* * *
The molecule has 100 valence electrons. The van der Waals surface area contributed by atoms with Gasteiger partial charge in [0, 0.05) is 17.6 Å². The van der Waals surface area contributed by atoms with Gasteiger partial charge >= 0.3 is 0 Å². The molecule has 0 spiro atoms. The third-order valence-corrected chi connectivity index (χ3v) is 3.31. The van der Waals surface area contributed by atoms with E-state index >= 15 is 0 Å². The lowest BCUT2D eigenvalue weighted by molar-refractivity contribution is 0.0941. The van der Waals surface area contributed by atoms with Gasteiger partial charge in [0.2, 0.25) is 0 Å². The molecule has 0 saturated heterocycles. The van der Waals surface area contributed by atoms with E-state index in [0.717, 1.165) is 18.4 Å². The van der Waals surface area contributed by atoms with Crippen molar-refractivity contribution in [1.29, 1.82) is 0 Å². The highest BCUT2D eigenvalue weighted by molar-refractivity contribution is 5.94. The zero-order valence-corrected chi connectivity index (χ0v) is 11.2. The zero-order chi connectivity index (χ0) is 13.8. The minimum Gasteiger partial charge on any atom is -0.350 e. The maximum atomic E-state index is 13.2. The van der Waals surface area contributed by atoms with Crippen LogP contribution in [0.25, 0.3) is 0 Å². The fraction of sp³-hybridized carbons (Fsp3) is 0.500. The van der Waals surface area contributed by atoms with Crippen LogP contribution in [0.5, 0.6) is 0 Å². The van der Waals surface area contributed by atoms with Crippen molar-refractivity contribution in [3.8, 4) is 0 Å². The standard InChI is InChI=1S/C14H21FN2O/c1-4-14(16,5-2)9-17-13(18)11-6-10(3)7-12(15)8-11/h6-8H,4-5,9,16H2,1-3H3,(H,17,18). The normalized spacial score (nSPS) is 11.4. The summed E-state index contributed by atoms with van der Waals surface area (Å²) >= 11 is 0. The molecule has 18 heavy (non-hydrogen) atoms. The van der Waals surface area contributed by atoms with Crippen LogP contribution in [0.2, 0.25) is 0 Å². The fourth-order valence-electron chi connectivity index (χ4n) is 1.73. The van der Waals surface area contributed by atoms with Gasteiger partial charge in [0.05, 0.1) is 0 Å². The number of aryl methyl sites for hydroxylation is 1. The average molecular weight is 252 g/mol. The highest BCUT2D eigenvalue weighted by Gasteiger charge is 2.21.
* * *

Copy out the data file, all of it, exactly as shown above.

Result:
The molecule has 100 valence electrons. The van der Waals surface area contributed by atoms with Gasteiger partial charge in [0, 0.05) is 17.6 Å². The van der Waals surface area contributed by atoms with Gasteiger partial charge >= 0.3 is 0 Å². The molecule has 0 spiro atoms. The third-order valence-corrected chi connectivity index (χ3v) is 3.31. The van der Waals surface area contributed by atoms with E-state index >= 15 is 0 Å². The lowest BCUT2D eigenvalue weighted by molar-refractivity contribution is 0.0941. The van der Waals surface area contributed by atoms with Gasteiger partial charge in [0.2, 0.25) is 0 Å². The molecule has 0 saturated heterocycles. The van der Waals surface area contributed by atoms with E-state index in [0.717, 1.165) is 18.4 Å². The van der Waals surface area contributed by atoms with Crippen molar-refractivity contribution in [1.29, 1.82) is 0 Å². The highest BCUT2D eigenvalue weighted by molar-refractivity contribution is 5.94. The zero-order valence-corrected chi connectivity index (χ0v) is 11.2. The zero-order chi connectivity index (χ0) is 13.8. The minimum Gasteiger partial charge on any atom is -0.350 e. The maximum atomic E-state index is 13.2. The van der Waals surface area contributed by atoms with Crippen LogP contribution in [0.25, 0.3) is 0 Å². The fraction of sp³-hybridized carbons (Fsp3) is 0.500. The van der Waals surface area contributed by atoms with Crippen LogP contribution in [0.5, 0.6) is 0 Å². The van der Waals surface area contributed by atoms with Crippen molar-refractivity contribution in [3.8, 4) is 0 Å². The standard InChI is InChI=1S/C14H21FN2O/c1-4-14(16,5-2)9-17-13(18)11-6-10(3)7-12(15)8-11/h6-8H,4-5,9,16H2,1-3H3,(H,17,18). The normalized spacial score (nSPS) is 11.4. The summed E-state index contributed by atoms with van der Waals surface area (Å²) >= 11 is 0. The molecule has 18 heavy (non-hydrogen) atoms. The van der Waals surface area contributed by atoms with Crippen LogP contribution in [0.2, 0.25) is 0 Å². The fourth-order valence-electron chi connectivity index (χ4n) is 1.73. The van der Waals surface area contributed by atoms with Gasteiger partial charge in [0.05, 0.1) is 0 Å². The number of aryl methyl sites for hydroxylation is 1. The average molecular weight is 252 g/mol. The highest BCUT2D eigenvalue weighted by Gasteiger charge is 2.21.